COURTESY OF MCT CAMPUS
D.C. finally has a permanent home for its baseball team. Three years after relocating to D.C. and 36 years since they had a home stadium to call their own, the Washington Nationals played their first game at Nationals Park on Saturday.
The cold and breezy late March day could not keep 20,000 of the Nationals’ faithful fans from getting a sneak peak of their team in the new stadium, 24 hours before the park’s nationally televised grand opening.
The Nats beat the visiting Baltimore Orioles 3-0 in their final spring training game of the season, but the final score was secondary to the experience of christening the team’s new 41,000 seat home.
Nationals Park is at the center of the city’s waterfront redevelopment project, just off the banks of the Anacostia River in Southeast. The park reflects the city’s architecture with its glass and cement fa?ade. Despite major public and city council opposition to the $611 million publicly financed project, it was finished on time.
Former D.C. mayor Anthony Williams was instrumental in bringing the team to the city when he committed public funds to building the stadium. Four years ago, MLB demanded that whatever city was awarded the former Montreal Expos would have to build the team a new stadium. Williams was heavily criticized for acquiescing to all of the league’s demands.
The stadium deal was in trouble during the 2004 City Council elections, as three council members who had supported the stadium were ousted by Vincent Gray (D-Ward 7), Marion Barry (D-Ward 8) and Kwame R. Brown (D-At large).
Current Mayor Adrian Fenty was one of the project’s biggest detractors during its planning stages. However, after the stadium was built, he gave in despite his objections and became a supporter of the project and threw out the first pitch at Saturday’s game. Some have speculated about whether Fenty’s opposition to the park helped propel him to the mayoral seat, including writers at the Washington Post.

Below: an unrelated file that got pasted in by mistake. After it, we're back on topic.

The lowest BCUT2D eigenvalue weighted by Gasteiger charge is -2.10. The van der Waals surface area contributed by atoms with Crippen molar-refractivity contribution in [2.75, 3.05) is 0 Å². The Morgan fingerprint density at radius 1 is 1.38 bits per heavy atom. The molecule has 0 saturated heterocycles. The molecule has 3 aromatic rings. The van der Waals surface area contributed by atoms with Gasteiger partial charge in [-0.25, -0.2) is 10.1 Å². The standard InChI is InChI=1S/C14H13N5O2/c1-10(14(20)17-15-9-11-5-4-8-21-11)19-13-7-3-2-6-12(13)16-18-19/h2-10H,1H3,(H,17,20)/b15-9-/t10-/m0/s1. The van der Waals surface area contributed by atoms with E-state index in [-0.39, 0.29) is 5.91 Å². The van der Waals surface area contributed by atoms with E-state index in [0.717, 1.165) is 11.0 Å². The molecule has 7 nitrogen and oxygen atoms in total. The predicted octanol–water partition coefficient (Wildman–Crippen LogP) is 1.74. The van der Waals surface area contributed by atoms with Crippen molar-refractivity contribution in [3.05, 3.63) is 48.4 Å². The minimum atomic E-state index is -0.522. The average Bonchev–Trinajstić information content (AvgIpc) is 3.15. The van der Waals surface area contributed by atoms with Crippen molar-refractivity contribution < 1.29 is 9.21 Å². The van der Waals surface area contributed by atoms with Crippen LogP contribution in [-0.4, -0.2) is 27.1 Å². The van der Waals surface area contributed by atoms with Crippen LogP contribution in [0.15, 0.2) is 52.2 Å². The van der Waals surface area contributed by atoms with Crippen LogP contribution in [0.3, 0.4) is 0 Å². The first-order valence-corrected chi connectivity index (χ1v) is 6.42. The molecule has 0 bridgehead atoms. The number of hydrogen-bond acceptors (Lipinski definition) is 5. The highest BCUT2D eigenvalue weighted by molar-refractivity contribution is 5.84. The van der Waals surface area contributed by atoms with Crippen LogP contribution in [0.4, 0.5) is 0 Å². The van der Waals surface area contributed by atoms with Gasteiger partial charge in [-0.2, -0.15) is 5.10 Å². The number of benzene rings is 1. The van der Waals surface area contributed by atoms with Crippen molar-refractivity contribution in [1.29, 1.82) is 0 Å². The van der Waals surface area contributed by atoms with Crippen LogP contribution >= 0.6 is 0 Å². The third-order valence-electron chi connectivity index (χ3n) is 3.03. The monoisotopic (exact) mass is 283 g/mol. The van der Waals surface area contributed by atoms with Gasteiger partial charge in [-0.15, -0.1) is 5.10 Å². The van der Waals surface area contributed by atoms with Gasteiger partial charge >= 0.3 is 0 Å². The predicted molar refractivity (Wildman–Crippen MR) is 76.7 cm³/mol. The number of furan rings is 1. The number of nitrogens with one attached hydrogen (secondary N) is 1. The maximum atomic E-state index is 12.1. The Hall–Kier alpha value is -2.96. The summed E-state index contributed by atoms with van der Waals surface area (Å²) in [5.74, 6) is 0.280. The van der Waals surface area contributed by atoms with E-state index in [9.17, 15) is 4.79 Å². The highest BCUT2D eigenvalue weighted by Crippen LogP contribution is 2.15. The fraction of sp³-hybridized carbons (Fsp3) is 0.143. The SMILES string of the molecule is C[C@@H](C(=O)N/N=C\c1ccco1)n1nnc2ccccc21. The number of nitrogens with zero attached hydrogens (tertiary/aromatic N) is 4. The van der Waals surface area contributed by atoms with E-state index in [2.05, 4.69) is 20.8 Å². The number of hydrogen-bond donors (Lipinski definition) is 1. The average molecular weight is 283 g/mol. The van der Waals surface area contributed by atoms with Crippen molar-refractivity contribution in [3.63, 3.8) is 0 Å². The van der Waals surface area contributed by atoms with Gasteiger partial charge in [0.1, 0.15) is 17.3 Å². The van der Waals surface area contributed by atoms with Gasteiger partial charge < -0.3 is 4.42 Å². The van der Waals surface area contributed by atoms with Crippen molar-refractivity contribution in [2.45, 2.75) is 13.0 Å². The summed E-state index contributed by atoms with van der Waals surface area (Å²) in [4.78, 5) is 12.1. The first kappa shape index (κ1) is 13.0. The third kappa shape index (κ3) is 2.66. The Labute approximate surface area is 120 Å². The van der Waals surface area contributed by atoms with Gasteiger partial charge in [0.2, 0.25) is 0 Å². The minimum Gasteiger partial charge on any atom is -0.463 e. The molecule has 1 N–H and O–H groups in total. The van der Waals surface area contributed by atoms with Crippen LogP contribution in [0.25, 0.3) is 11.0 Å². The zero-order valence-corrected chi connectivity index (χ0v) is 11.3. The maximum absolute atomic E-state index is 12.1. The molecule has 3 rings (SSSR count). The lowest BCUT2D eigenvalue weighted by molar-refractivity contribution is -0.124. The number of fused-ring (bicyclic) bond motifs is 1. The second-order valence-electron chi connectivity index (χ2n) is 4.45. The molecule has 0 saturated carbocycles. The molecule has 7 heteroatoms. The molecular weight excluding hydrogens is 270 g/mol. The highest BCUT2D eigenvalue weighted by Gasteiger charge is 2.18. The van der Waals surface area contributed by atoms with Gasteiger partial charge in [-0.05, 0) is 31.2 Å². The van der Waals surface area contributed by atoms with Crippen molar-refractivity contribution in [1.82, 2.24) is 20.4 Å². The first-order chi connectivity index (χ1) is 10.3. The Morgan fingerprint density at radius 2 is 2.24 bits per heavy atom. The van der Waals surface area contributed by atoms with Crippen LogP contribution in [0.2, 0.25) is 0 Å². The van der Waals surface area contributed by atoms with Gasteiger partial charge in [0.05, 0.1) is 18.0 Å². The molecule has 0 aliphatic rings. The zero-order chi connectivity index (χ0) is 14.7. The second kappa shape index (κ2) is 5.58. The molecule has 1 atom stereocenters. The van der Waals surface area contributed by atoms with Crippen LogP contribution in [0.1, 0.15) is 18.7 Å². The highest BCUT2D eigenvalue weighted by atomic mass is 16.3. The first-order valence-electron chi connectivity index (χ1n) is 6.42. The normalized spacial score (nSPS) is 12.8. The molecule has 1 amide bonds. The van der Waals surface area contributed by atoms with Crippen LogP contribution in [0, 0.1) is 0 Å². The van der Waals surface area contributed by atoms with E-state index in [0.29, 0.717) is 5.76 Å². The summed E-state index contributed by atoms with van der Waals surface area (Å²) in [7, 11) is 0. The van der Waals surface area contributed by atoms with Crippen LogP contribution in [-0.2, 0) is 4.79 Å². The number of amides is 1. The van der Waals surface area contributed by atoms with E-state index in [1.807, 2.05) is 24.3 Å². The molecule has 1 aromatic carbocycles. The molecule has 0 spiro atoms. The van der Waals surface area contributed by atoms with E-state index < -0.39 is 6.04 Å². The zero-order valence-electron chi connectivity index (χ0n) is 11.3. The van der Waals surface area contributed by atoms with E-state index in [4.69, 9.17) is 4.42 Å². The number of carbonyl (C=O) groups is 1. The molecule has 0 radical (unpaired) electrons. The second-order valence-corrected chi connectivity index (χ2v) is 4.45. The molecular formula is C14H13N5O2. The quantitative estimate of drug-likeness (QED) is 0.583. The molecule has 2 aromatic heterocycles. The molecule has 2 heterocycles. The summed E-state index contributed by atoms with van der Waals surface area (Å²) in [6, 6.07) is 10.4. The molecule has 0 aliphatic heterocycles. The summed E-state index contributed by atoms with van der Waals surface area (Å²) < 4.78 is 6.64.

Despite the difficult process of getting approval and funding for the stadium, it finally happened. After three years of playing baseball in their interim stadium, Robert F. Kennedy Memorial Stadium, the Nationals were finally awarded their new home.
Brackett Smith, a junior in the College of Arts and Sciences, said that while the stadium is an upgrade from RFK stadium, much work needs to be done to make it a better experience.
“I liked it a lot,” Smith said. “It’s a real nice place, a much better setting than RFK, but they need to do more things to make it have more of a D.C flavor.”
While the stadium is new, the steel and cement design of the stadium has some fans longing for the brick stadiums of baseball lore. Eric Pajonk, a junior in CAS, said he prefers the older style stadiums.
“I like the old brick stadiums. I’m not really a fan of the new cookie cutter style stadiums,” Pajonk said.
Despite that criticism, Pajonk still liked the new ballpark.
“I think it’s a gorgeous stadium,” he said. “It didn’t have a big ‘wow’ factor, but it’s definitely an upgrade and a great place to see the game.”
From some seats in the stadium, fans can see the Washington Monument, the Capitol Dome and the Anacostia River.
Smith’s said his favorite part of the stadium was the spacious concourse and the breeze from the river.
“The breeze was terrible because it was cold today, but in the summer when it’s hot, that breeze is going to be amazing,” he said.
While having a new stadium is nice, winning games will determine whether Pojank will continue to support the Nationals at the new stadium, he said.
“The product on the field will dictate whether I go to see this team or not [in the future],” he said.